Jude Evans in a StoneCrabs Young Directors workshop led by Kwong Loke, Joint Artistic Director, StoneCrabs Theatre Company

The reality is quite different. Actors and Directors are both human beings, and together, through trust and support; fears and anxieties are allayed. Once in the rehearsal room, I found myself much more relaxed and all set to go; if you’ve done your research, know your text and have planned your rehearsals then the door is truly open for collaboration, teamwork and the generation of ideas. There is a common goal shared by everyone in rehearsal room: to create a piece of theatre.

As a Director, the key is to be prepared, to have faith in your ideas and trust in your approach. If you have nothing, or very little to go on, how are your actors meant to put their trust in you? If you have no idea how your day will go, what units of text to work on and what point you want to be at by the end of the day, how will you get there?

Jude Evans leading a StoneCrabs Young Directors workshop on Laban Viewpoints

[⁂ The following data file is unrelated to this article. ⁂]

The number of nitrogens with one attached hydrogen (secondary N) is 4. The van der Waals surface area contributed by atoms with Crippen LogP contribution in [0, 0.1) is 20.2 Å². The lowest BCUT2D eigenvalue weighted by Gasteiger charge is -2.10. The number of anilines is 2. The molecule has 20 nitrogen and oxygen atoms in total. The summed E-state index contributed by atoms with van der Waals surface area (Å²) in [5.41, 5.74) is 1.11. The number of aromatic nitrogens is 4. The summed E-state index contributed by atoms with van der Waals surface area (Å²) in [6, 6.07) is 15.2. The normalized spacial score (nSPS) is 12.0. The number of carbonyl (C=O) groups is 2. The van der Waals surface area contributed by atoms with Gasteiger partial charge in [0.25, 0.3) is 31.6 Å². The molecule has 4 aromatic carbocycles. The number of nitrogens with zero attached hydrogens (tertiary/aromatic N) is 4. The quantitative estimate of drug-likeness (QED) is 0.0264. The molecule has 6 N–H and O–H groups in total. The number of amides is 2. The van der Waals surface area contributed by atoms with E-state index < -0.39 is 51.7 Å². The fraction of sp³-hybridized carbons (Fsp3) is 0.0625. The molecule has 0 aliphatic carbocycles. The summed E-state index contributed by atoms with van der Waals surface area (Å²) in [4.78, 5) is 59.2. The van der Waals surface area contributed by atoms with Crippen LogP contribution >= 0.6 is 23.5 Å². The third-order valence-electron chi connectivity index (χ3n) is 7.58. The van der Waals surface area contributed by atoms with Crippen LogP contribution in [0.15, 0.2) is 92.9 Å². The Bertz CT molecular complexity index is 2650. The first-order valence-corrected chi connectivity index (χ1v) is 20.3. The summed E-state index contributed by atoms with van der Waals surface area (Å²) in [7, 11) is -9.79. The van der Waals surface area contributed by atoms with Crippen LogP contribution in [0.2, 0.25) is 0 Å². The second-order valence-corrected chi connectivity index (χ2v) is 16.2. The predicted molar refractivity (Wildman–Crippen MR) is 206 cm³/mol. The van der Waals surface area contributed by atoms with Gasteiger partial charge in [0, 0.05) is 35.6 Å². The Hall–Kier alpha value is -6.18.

Jude Evans leading a StoneCrabs Young Directors workshop on Laban Viewpoints

My own rehearsals involved a few hours preparation during the weekend before, allocating a rough amount of time to chunks of the text – it allowed us to focus on everything from language and subtext, to character development, to movement around the space. But what that planning also gave us was the freedom to break from it, to ask questions and to explore uncharted territories. With preparation comes freedom and openness.

Openness also relates to your approach in the rehearsal room throughout the whole process. It’s unlikely that any production will benefit from a solely Stanislavsky-based approach, but nor will it flourish with a wholly physical, movement-based approach. Being open to bringing a variety of techniques and exercises to the process is beneficial to all involved, and it will only help with keeping things fresh and moving the production onwards.

Jude Evans rehearsing with her actors for 'Thirst' by Eugene O'Neil